Take the 2-minute tour ×
MathOverflow is a question and answer site for professional mathematicians. It's 100% free, no registration required.

I am working a combinatorial question. I need to decide when the following function $$\frac{m(7m^2 - 22m +7)}{ \sqrt{ (m^2- 2m + 9)(9m^2 - 2m +1) } } $$takes integer values with following assumption: 1) m takes all positive integer values; 2) $(m^2- 2m + 9)(9m^2 - 2m +1)$ is a perfect square (= $n^2$ for some integer $n$). Limited computation for $m < 20000$ shows $m = 1, 5$.

Many thanks, Jianmin

share|improve this question
7  
It would be nice to know the general nature of the combinatorial problem which led to this. –  Geoff Robinson Jun 7 '11 at 18:20

3 Answers 3

up vote 15 down vote accepted

An elementary approach is enough here. If the given ratio is an integer, then any prime $p$ which divides $m^2 -2m+9$ divides either $m$ or $7m^2-22m+7$. If $p$ divides $m$ then clearly $p =3$. If $p$ divides $7m^2-22m+7$ then $p$ divides $$[7m^2-14m+63 - (7m^2-22m+7)] = 8m+56. $$ Hence either $p=2$ or $p$ divides $m+7.$ In the second case, $p$ divides $$(m^2-2m+9) -(m+7) = m^2-3m+2 = (m-1)(m-2).$$ Now $p$ divides $8$ if $m \equiv 1$ (mod p) and $p$ divides $9$ if $m \equiv 2$ (mod p). Hence $(m-1)^2 +8$ has the form $2^a 3^b$. The greatest common divisor of $7m^2 -22m+7$ and $9m^2-2m+1$ is also very restricted. If $p$ is an odd prime which divides both $7m^2-22m +7$ and $9m^2-2m+1$, then (subtracting the first from the second and dividing by $2$), $p$ divides $m^2 +10m-3$. Then (subtracting the first equation from $7$ times the new equation), $p$ divides $92m-28 = 4(23m-7)$ and hence $p$ divides $7m^2 +m = 7m^2-22m +7 + (23m-7).$ Since $p$ does not divide $m$, $p$ divides $7m+1$, and thus divides $(23m-7)-3(7m+1) = 2(m-5).$ But now $p$ also divides $7(m-5) + 36$, so $p$ divides $36$ and $p=3$.

Hence we see that $m^2 -2m+9$ has the form $2^a 3^b$ and $9m^2 - 2m+1$ has the form $2^e 3^f$ for integers $a,b,e,f$. But now notice that the greatest common divisor $d$ of $m^2 -2m+9$ and $9m^2 - 2m+1$ divides $16m-80$, which is the latter equation minus 9 times the former. Also, $16$ does not divide $d$, since` $(m-1)^2 +8$ is not divisible by 16 (and neither is $8m^2 +(m-1)^2$). If $h$ is the odd part of $d$, then $m \equiv 5$ (mod h), and $h$ divides $24$. Hence $d$ divides $24$. If $m$ is divisible by $3$, then $9m^2 - 2m+1$ must be a power of $2$, but is not divisible by $16$, yielding $m=0$ under current assumptions. Hence we may suppose that $m$ is not divisible by $3$. If $9$ divides $m^2-2m +9$, then $ m \equiv 2 $ (mod 9) so $9m^2 - 2m+1 \in \{3,12,24\}$, a contradiction. Hence $m^2-2m +9 = 24$ and $m= 5$ or $m^2-2m +9 = 8$ and $m= 1$ are the only remaining possibilities (for positive $m$ not divisible by 3, as we are currently assuming). Thus $m=1 $ and $m=5$ are the only positive integers which yield an integral value. (Later remark: Note that the additional solution $m=-1$ mentioned in the comment of Noam Elkies corresponds to the case $9m^2 - 2m+1 = 12 = m^2 -2m +9$, which does not occur for positive $m$).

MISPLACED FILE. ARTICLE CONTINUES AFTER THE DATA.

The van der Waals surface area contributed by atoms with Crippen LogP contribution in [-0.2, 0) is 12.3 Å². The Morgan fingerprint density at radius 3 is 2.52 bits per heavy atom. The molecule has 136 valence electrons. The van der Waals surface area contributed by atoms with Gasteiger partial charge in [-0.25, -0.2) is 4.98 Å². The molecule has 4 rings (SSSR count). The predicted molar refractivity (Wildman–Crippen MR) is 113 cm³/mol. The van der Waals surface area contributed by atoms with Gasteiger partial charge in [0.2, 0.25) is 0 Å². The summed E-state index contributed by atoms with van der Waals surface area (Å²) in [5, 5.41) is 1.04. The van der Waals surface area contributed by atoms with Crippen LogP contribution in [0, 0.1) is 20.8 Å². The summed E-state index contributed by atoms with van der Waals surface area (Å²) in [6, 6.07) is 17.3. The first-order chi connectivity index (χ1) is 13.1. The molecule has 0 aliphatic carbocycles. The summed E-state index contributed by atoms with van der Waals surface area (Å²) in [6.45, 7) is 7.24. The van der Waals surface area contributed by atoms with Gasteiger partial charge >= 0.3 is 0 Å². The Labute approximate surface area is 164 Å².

share|improve this answer

The OP's specific Diophantine problem has been answered, but it's still worth pointing out a general technique that applies to problems of this kind:

Given an algebraic function $f(x)$, find all $x$ such that both $x$ and $f(x)$ are integers

whenever $f$ is not itself a polynomial but can be expanded in a power series about $x=\infty$ with rational coefficients. Such is the case for the function $$ f(m) = \frac{m (7m^2-22m+7)}{\sqrt{(m^2-2m+9)(9m^2-2m+1)}} = \frac{7}{3} m - \frac{128}{27} + O(1/m) $$ of the combinatorics problem, or indeed its denominator $$\sqrt{(m^2-2m+9)(9m^2-2m+1)} = 3m^2−\frac{10}{3}m+\frac{337}{27}+O(1/m)$$ (as I noted in my comment to C.Matthew's answer). Often $f$ is a rational function, which automatically satisfies the condition as long as it is not a polynomial. The technique is simply:

Use the power-series expansion to write $f(x) = P(x) + O(1/x)$ with $P \in {\bf Q}[x]$, find a common denominator $D$ so that $DP \in {\bf Z}[x]$, and observe that once $x$ is large enough that the $O(1/x)$ error drops below $1/D$ in absolute value the only way that $Df(x)$ can be integral is for $x$ to be a root of $f(x) = P(x)$. This reduces the problem to a finite search.

The OP didn't say where exactly his question came from, but such problems arise often in the theory of combinatorial designs and strongly regular graphs. For example, in a Moore graph of girth 5 and degree $d$, every vertex has $d$ neighbors and any two distinct vertices are xeither adjacent xor have a common neighbor, in which case that neighbor is unique. Using the fact that every eigenvalue of the adjacency matrix has integral multiplicity, one shows that either $d=2$ or $d=m^2+m+1$ for some integer $m$ such that $(m^2+m+1)(m^2+m-1) / (2m+1) \in {\bf Z}$. So we write $$ 16 \frac{(m^2+m+1) (m^2+m-1)} {2m+1} = 8m^3+12m^2+2m-1 - \frac{15}{2m+1} $$ and (since $15/(2m+1)$ cannot vanish) deduce that $2m+1 \leq 15$, so $m \leq 7$. We then find that of the remaining candidates only $m=1,2,7$ work. Hence $d$ is one of 2, 3, 7, or 57. [See for instance Cameron and Van Lint's Designs, Graphs, Codes and their Links (LMS 1991, 1996) for this and many more examples. As it happens, each of $d=2,3,7$ occurs for a unique Moore graph, namely the 5-cycle, Petersen graph, and Hoffman-Singleton graph respectively, while the existence of a Moore graph of degree 57 is a famous open problem.]